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The Ultimate Guide to Dental Assisting

You may have heard the news: Dental Assisting is booming in Colorado. It’s a fun, respectable career path that can provide financial stability. What’s more, it provides a great work environment. Still interested? Read on.

What is Dental Assisting?

A dental office is a busy place. The whole team operates under a tight schedule—all working to provide great dental care and excellent customer service. Dental Assistants are there to take care of some patient care and administrative tasks so that dentists can focus on more intensive dental procedures. Scheduling appointments, maintaining dental records, assisting with x-rays, helping the dentist during procedures, or even instructing patients on proper oral hygiene are all in the job description.

How is Dental Assisting different from Medical Assisting?

Dental Assisting and Medical Assisting are both growing careers—great for those who enjoy a fast-paced environment with important responsibilities. The major difference between the two is that Medical Assistants work with all different parts of the patient’s body, while Dental Assistants only deal with the mouth. In that sense, there’s more predictability in the work, which can make for a calmer work day.

So the jobs are similar, but what about the pay? Well, Dental Assistants tend to earn significantly more than Medical Assistants. The average annual wage for Dental Assistants working in the United States in 2017 was $37,630, while that of a Medical Assistant was $32,480, according to the U.S. Bureau of Labor Statistics.

Both fields can be entered quickly and without much hassle, since most programs tend to be less than a year. For those seeking a career change, this is great news. Moreover, it can also be a respectable path after high school; It’s faster than a bachelor’s or associate’s degree, and you can start making a living wage much sooner than your peers.

What’s the difference between a Dental Hygienist and a Dental Assistant?

You’ve heard these terms before, but if you don’t work in the industry, you may not be very familiar with the job titles yet. While a Dental Assistant works closely with a dentist to assist with patient care, a Dental Hygienist tends to work one-on-one with patients. As their title suggests, a hygienist’s main duty is to clean patients’ teeth.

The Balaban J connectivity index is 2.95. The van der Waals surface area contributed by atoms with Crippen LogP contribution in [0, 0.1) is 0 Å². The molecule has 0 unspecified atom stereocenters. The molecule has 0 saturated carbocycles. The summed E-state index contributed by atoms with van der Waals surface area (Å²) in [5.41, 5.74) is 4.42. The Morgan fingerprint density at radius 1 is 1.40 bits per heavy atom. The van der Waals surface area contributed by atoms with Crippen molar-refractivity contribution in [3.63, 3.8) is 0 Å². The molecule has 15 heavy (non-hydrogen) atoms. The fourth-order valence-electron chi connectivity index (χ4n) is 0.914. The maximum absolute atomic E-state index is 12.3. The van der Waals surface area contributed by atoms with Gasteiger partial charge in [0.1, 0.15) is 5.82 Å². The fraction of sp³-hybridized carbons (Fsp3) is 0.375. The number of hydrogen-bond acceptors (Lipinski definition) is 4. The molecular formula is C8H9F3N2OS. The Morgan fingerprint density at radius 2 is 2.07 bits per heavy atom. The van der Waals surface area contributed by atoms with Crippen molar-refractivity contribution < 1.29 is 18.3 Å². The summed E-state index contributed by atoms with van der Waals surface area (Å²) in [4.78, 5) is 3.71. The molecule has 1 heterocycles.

While becoming a Dental Assistants takes just a few months, earning a degree as a dental hygienist requires on average 3 years of education. A lot of hygienists began their careers as Dental Assistants to test the waters of the industry, later returning to school for more training.

Who hires Dental Assistants?

If you guessed dental offices, you’re 90 percent correct. The other 10 percent of Dental Assistants work in hospitals, physicians’ offices and clinics, performing the same tasks as those in dental offices.

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What will a Dental Assisting diploma teach me?

Throughout your training, you’ll gain the confidence and skills needed to start working in the dental field. It’s as simple as that. Much of what you’ll do as a Dental Assistant will require a lot of practice to perfect, so your hands-on class time will be essential as you hone your skills in assisting with procedures, maintaining records and completing lab tasks.

You’ll also gain practical knowledge in subjects like anatomy, radiography and dental office management that will be crucial as you work with dentists and patients every day. If you’re looking at Dental Assisting as a stepping stone toward a different career, you’ll get a great foundation through your required coursework.

Are there different concentrations or specializations in Dental Assisting?

Some Dental Assistants may come to a point where they believe they’re ready to take on more responsibility. In order to do so, you often need additional qualifications. An Expanded Duty Dental Assistant (EDDA) course is a quick, inexpensive route to potentially greater pay and greater responsibility. It also has the added benefit of not disrupting your regular work schedule, with classes often offered over the course of just a couple weekends.

As an Expanded Duty Dental Assistant (sometimes also referred to as an Expanded Function Dental Assistant), your daily job duties may expand to include:

  • Caries and cavity classifications
  • Tooth morphology
  • Cavity preparations
  • Properties of amalgam
  • Esthetic restorative materials and procedures
  • Placement of bases and liners
  • Etching
  • Bonding
  • Composite resin
  • Amalgam utilizing two-handed and four-handed dentistry
  • Crown and Bridge Impressions
  • Cord Packing
  • Temporary Crown Fabrication and Cementation
  • Orthodontics

How long will a Dental Assisting diploma take?

Program length varies by state mandate and by the college you attend, but at IBMC College in northern Colorado, you can finish your diploma in as little as 10 months. With start dates multiple times a year, you can always begin your training soon.

Curious about other medical programs? Be sure to check out our Dental Office Administration, Medical Assisting and Medical Billing & Coding programs, as well.

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